Tweet: Only a very small # of shows EVER need multiple feeds. Find out why. http://bit.ly/1RQuz5y

Sadly a service provider has employed a tactic by default that makes it more challenging for podcasters to seek out alternative hosting solutions. They create a unique feed for every podcast destination, so instead of having one feed that feeds all services, they deploy a unique feed for each destination. As a result, you now have some podcasters that have multiple originating feeds and do not even know it.

First, lets keep things straight. None of the services we’re talking about – iTunes, Google play, Stitcher, etc. – even suggest you should create separate feeds. They all ask for your “podcast feed”, just like search engines want your “website address.” No one is asking you to create separate websites for Bing and Google- that’s just crazy.

It’s basically the equivalent to telling webmasters they should have a separate website for each web browser or search engine. Ridiculous!

Here’s an example of why this can be so problematic. In the case of the company doing these targeted feeds, in Google Play those separate feeds were adding the Google Play tags in place of iTunes tags. This is not what Google had in mind. In their documentation, Google explains how to add google play tags to your existing iTunes feed. They even go into depth to explain the hierarchy. Nowhere in the documentation for any of the services does it say “please create a separate feed.”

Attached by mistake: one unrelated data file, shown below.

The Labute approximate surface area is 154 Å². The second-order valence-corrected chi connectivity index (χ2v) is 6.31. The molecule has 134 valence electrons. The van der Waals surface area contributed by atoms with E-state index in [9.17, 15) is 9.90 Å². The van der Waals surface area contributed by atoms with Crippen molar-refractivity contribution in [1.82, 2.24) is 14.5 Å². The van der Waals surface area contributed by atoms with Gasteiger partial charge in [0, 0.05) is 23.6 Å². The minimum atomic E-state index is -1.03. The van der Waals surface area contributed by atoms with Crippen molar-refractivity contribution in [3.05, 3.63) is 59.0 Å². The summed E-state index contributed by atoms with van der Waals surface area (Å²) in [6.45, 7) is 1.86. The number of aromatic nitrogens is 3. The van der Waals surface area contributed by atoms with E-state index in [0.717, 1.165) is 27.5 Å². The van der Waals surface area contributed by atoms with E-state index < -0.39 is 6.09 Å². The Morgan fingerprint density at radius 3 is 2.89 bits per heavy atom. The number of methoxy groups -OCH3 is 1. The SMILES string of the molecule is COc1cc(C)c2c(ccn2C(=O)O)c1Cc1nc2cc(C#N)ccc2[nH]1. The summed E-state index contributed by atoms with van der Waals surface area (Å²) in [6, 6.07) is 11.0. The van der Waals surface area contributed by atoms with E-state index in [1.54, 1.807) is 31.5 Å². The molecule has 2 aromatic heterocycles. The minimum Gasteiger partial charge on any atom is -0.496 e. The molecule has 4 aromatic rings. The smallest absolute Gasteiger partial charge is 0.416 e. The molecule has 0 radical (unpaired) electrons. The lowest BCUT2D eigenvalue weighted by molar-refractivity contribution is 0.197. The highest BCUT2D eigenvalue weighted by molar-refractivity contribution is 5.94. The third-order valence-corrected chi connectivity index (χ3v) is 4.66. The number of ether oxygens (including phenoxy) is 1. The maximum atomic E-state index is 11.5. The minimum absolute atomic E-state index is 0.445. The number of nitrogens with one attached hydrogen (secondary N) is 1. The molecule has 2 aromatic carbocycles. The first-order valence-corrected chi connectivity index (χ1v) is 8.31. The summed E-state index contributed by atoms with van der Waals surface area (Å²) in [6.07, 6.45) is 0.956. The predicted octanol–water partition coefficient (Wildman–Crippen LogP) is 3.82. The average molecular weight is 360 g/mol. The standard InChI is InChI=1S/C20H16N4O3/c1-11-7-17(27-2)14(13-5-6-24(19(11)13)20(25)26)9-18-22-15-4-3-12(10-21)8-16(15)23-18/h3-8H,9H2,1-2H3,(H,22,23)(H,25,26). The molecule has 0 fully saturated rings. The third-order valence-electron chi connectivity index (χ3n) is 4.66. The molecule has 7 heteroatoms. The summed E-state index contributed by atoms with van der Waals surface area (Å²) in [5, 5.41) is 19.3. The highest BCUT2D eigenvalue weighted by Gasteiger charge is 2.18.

A podcaster’s feed URL is used to determine your podcast listing uniqueness. If you have 6+ versions of the same podcast feed, it is possible for someone to subscribe to your Google Play podcast feed on iTunes or visa versa. Now you have multiple listings of your podcast getting indexed all over the web. We became aware of this when we were attempting to migrate a major client that had no idea they had separate feeds which were being sent to multiple services. Their reaction was not fit for publication.

And that brings us to one of the biggest issues with not retaining control of your feed: if you want to change services and you’ve got multiple feeds all over the place, good luck cleaning that up. Often podcasters have so much difficulty moving or consolidating their feeds, they just don’t bother switching in the end. The tactic is an effective way to lock podcasters in to one service provider. 

Tweet: If you want to change #podcasting services & you’ve got feeds all over the place, good luck cleaning that up. http://bit.ly/1RQuz5y

PPP: So, what can a podcaster do to keep this from happening to them? 

If you’re already using a service like Blubrry/PowerPress that allows you to retain control of your feed, you’re in good shape. If you’re using another service, the best thing to do is be aware that this is an issue and take it into consideration before you add on more services with that company or get further entrenched.